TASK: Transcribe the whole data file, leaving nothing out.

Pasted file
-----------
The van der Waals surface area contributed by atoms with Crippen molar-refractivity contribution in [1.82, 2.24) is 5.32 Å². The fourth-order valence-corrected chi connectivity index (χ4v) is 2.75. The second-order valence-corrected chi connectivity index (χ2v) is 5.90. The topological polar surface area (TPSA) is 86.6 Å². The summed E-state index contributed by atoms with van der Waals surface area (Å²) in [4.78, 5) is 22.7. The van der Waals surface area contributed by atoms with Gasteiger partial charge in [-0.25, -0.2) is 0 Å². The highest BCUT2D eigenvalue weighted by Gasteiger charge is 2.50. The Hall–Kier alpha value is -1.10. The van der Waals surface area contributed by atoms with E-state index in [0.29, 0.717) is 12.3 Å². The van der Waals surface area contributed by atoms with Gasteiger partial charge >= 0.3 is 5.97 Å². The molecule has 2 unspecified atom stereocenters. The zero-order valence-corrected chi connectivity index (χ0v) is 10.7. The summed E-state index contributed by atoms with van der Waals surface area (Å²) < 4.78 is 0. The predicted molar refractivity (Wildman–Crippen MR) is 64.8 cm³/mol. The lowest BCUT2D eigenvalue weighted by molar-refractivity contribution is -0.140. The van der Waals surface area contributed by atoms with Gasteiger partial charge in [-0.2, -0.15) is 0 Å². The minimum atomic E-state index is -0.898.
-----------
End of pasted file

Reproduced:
The van der Waals surface area contributed by atoms with Crippen molar-refractivity contribution in [1.82, 2.24) is 5.32 Å². The fourth-order valence-corrected chi connectivity index (χ4v) is 2.75. The second-order valence-corrected chi connectivity index (χ2v) is 5.90. The topological polar surface area (TPSA) is 86.6 Å². The summed E-state index contributed by atoms with van der Waals surface area (Å²) in [4.78, 5) is 22.7. The van der Waals surface area contributed by atoms with Gasteiger partial charge in [-0.25, -0.2) is 0 Å². The highest BCUT2D eigenvalue weighted by Gasteiger charge is 2.50. The Hall–Kier alpha value is -1.10. The van der Waals surface area contributed by atoms with E-state index in [0.29, 0.717) is 12.3 Å². The van der Waals surface area contributed by atoms with Gasteiger partial charge >= 0.3 is 5.97 Å². The molecule has 2 unspecified atom stereocenters. The zero-order valence-corrected chi connectivity index (χ0v) is 10.7. The summed E-state index contributed by atoms with van der Waals surface area (Å²) < 4.78 is 0. The predicted molar refractivity (Wildman–Crippen MR) is 64.8 cm³/mol. The lowest BCUT2D eigenvalue weighted by molar-refractivity contribution is -0.140. The van der Waals surface area contributed by atoms with Gasteiger partial charge in [-0.2, -0.15) is 0 Å². The minimum atomic E-state index is -0.898.